Those watching a Nick Kyrgios match do so with the expectation of drama, insane shot choices and Happy-Gilmore like self chatter. Last night was no different, Kyrgios defeated the match-ready Frenchman, Ugo Humbert in a monster five-setter filled with drama and chaos. The match between the pair was fuelled with uncertainty when the match was stopped the night before due to bad weather—leaving the scores at two sets a piece, and three games all in the final set. This asked the winner of the epic showdown to turn up the heat, and turn it up quick. At three games a piece in the last set there was no room for error. Kyrgios, not known for his fast starts to games, struggled to find his first serve in opening games. Humbert on the other hand, found no issues starting where he left off the day before. The Frenchman was fast, controlled and consistent leaving Kyrgios just holding on to fight out another service game.
Drama hit the grass court in Wimbledon when Kyrgios’ knee gave out under him, leaving Humbert to leave his side of the court to meet Kyrgios on the ground moments after falling. It seemed as though the injury was bad enough to take a ‘Novak’ medical time out, or to retire the game. Instead, Kyrgios did what Kyrgios does. He got up, limped a little and made a joke to the crowd, and kept going. The game was now on on Kyrgios’ terms. The normal flow of the game had been disrupted, Humbert’s routine decimated, and chaos arrived just in time for the Aussie to thrive in his favourite conditions. From there the serve of Kyrgios had returned, and with a vengeance. 130km down the line, 130 out wide and absurd baseline winners delivered an unlikely Kyrgios victory.
We learnt a few things after this match. For a player, who considers himself a part-time-player, and for someone who has played more Call of Duty than he has tennis, Kyrgios is beginning to perfect the game of tennis on his imperfect terms. We consider our Aussie star the ‘Happy Gilmore’ of tennis. The ‘rebel’ who cares little what other people think, who will scream at the crowd, out of anger, only to turn around and love them moments after. The player who will fake an under arm serve on match point, only to serve up a 130km storm down the line, and the player who will win, lose or draw his way, and no other. Once you understand the Kyrgios attitude, not only does it make sense, it gives perspective on a person who may not want to be number one in the world. He may want to be good enough to make a tennis match a dog-fight with the best, he may want to be good enough to stay competitive on the circuit, but also have a life at the same time.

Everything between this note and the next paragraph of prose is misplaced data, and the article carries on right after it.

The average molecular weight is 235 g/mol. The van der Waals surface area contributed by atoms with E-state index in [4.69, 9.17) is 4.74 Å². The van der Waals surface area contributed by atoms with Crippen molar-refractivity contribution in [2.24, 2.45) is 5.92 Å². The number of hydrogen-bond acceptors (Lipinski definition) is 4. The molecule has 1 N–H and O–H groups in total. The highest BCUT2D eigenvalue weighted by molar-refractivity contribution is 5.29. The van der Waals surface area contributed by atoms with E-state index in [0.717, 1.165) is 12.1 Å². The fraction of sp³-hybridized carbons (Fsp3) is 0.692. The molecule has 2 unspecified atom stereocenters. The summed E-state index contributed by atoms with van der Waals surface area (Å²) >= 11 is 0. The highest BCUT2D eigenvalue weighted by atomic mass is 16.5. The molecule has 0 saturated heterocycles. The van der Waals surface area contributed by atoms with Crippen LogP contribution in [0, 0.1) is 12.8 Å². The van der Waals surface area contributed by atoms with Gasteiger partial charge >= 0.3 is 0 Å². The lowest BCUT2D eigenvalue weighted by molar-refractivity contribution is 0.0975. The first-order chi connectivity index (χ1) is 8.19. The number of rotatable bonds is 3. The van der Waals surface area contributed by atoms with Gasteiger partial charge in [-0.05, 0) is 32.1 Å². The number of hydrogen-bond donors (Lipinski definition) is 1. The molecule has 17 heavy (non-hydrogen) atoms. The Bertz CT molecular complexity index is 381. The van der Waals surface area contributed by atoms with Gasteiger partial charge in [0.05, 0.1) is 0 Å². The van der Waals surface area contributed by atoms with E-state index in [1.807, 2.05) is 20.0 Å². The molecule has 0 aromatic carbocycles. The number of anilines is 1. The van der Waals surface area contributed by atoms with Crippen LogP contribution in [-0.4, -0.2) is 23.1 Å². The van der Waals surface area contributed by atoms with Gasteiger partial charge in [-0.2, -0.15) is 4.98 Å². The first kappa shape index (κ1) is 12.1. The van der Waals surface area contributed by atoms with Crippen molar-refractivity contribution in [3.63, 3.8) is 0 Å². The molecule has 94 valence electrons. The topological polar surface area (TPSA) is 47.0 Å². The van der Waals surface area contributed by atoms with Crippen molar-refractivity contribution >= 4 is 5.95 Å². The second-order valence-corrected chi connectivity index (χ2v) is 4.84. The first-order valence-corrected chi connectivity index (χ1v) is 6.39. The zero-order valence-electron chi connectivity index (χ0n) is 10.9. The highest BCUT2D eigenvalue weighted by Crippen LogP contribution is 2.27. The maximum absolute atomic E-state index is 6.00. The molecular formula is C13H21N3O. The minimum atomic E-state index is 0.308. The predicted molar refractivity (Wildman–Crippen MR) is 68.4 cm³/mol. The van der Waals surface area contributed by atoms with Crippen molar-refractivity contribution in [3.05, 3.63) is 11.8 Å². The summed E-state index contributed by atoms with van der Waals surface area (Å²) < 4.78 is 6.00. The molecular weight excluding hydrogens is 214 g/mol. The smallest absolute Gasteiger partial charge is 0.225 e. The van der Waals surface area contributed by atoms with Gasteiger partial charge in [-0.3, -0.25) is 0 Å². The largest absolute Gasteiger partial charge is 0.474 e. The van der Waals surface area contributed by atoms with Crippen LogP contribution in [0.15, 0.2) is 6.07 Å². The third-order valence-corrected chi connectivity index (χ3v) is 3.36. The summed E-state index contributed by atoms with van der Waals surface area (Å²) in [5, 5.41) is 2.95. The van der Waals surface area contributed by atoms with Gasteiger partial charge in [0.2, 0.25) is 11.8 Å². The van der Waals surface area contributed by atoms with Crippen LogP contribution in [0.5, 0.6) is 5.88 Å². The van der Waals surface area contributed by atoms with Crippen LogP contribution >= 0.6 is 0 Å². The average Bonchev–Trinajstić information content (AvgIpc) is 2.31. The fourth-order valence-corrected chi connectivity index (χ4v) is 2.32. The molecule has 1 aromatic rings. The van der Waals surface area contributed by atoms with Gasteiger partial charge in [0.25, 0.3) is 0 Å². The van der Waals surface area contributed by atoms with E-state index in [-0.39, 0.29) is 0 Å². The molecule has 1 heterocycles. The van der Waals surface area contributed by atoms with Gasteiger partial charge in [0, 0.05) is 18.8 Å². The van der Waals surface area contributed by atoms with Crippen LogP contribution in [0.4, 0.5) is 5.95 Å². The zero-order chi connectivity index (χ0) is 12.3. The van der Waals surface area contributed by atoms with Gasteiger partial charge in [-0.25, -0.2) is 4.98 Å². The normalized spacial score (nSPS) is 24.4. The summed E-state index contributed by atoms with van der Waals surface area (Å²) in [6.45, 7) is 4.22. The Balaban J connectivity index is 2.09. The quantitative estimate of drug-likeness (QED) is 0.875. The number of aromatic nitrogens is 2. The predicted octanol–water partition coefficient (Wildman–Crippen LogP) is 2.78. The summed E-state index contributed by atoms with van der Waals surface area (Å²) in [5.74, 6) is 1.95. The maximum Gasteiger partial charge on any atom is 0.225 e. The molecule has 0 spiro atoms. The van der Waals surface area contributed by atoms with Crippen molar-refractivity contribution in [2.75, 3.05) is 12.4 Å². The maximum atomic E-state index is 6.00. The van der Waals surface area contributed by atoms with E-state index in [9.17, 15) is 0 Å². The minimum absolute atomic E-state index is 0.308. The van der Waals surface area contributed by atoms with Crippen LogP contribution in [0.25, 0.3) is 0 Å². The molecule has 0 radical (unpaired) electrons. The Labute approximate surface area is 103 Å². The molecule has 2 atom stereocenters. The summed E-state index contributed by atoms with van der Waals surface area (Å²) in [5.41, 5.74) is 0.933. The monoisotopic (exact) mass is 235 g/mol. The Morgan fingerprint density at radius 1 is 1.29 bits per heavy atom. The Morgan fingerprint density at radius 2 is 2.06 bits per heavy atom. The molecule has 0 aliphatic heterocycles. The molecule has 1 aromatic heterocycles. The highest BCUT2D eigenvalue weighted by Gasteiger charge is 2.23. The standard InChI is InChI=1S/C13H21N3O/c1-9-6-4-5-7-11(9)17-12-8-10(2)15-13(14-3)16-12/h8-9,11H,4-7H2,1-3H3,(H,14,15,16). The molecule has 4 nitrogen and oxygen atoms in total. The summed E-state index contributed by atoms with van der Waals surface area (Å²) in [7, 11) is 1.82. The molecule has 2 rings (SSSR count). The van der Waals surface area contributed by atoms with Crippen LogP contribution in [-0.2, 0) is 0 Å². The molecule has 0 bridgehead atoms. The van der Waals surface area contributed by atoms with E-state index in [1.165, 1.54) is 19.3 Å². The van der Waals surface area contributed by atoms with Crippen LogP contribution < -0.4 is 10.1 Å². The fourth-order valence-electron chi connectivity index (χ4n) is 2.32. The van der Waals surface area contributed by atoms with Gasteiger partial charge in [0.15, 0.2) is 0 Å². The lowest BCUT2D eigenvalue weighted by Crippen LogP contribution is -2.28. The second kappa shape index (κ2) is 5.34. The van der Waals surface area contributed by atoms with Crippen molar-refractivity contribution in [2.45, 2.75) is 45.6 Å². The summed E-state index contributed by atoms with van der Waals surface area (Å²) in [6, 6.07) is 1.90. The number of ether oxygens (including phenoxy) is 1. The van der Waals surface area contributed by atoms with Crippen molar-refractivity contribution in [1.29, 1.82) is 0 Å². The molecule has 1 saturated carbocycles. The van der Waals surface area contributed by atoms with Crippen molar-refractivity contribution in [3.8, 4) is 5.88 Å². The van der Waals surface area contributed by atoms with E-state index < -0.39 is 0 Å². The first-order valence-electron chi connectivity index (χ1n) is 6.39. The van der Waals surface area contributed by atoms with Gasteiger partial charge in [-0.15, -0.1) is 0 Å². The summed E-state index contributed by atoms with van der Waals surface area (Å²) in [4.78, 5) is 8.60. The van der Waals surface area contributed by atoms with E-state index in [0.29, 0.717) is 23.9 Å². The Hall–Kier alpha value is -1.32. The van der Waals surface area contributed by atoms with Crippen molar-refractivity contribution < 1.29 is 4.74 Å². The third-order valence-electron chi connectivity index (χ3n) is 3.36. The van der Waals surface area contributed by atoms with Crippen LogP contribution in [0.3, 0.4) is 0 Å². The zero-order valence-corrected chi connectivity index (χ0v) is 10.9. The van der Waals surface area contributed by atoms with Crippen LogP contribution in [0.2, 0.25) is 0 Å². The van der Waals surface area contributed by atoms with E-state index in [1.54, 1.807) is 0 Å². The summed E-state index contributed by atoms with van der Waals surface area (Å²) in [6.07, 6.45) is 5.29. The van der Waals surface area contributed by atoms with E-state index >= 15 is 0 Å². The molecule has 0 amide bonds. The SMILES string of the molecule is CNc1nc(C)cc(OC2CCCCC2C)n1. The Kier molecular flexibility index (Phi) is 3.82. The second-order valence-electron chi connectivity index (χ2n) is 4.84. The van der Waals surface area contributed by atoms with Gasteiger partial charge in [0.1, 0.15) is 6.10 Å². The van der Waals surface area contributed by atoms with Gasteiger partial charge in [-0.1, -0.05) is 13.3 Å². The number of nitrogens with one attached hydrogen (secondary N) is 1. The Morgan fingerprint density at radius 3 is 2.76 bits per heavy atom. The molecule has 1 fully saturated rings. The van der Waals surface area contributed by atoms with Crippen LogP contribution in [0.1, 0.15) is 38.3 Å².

The more we think of last night’s game, the more we see an authentic tennis star. Humbert is the polar opposite of Kyrgios. A player who won’t miss a training session, who takes a very Nadal and Novak approach to his game. Discipline, hard work and nothing else. We aren’t saying Kyrgios doesn’t work hard, we are saying however, he is not your typical athlete.
It is fair to say Kyrgios stunned the world with his five-set victory. Kyrgios, who has hardly played on a court since the Australian Open was up against a Novak-like opponent in Ugo Humbert. The Frenchman has a reputation for consistency, a strong baseline game and unwavering mental control. This is almost the opposite to Kyrgios in every way, and Kyrgios shattered his opponent in a matter of minutes.
As Kyrgios said in his post-game interview, he was going to “go back to the hotel and play Call Of Duty with his girlfriend.” We say, do whatever works, if that’s sweating in Verdasnk, popping a UAV or collecting your loadout. Go for it, because it seems to be working.